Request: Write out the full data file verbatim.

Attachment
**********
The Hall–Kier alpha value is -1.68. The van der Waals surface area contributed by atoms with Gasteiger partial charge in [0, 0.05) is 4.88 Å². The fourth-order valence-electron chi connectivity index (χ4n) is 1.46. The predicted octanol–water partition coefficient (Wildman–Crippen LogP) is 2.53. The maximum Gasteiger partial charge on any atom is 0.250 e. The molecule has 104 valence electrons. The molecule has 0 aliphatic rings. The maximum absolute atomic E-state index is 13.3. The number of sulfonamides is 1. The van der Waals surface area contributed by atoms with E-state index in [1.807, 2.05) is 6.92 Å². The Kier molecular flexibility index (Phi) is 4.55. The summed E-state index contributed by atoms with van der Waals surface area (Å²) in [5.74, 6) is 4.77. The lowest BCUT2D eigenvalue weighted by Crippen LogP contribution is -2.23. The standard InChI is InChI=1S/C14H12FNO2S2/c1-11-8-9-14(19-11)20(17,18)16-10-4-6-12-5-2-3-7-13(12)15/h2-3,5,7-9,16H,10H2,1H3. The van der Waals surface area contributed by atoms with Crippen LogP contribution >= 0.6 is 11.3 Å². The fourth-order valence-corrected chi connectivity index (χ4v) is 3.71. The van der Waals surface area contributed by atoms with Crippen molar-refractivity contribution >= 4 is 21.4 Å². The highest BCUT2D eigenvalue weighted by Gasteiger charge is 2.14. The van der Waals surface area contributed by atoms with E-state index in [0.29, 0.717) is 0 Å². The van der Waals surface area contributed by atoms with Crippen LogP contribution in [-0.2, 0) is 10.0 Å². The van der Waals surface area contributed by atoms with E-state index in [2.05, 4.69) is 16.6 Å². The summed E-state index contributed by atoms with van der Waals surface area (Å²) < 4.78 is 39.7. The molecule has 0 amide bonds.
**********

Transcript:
The Hall–Kier alpha value is -1.68. The van der Waals surface area contributed by atoms with Gasteiger partial charge in [0, 0.05) is 4.88 Å². The fourth-order valence-electron chi connectivity index (χ4n) is 1.46. The predicted octanol–water partition coefficient (Wildman–Crippen LogP) is 2.53. The maximum Gasteiger partial charge on any atom is 0.250 e. The molecule has 104 valence electrons. The molecule has 0 aliphatic rings. The maximum absolute atomic E-state index is 13.3. The number of sulfonamides is 1. The van der Waals surface area contributed by atoms with E-state index in [1.807, 2.05) is 6.92 Å². The Kier molecular flexibility index (Phi) is 4.55. The summed E-state index contributed by atoms with van der Waals surface area (Å²) in [5.74, 6) is 4.77. The lowest BCUT2D eigenvalue weighted by Crippen LogP contribution is -2.23. The standard InChI is InChI=1S/C14H12FNO2S2/c1-11-8-9-14(19-11)20(17,18)16-10-4-6-12-5-2-3-7-13(12)15/h2-3,5,7-9,16H,10H2,1H3. The van der Waals surface area contributed by atoms with Crippen LogP contribution >= 0.6 is 11.3 Å². The fourth-order valence-corrected chi connectivity index (χ4v) is 3.71. The van der Waals surface area contributed by atoms with Crippen molar-refractivity contribution >= 4 is 21.4 Å². The highest BCUT2D eigenvalue weighted by Gasteiger charge is 2.14. The van der Waals surface area contributed by atoms with E-state index in [0.29, 0.717) is 0 Å². The van der Waals surface area contributed by atoms with Crippen LogP contribution in [-0.2, 0) is 10.0 Å². The van der Waals surface area contributed by atoms with E-state index in [2.05, 4.69) is 16.6 Å². The summed E-state index contributed by atoms with van der Waals surface area (Å²) < 4.78 is 39.7. The molecule has 0 amide bonds.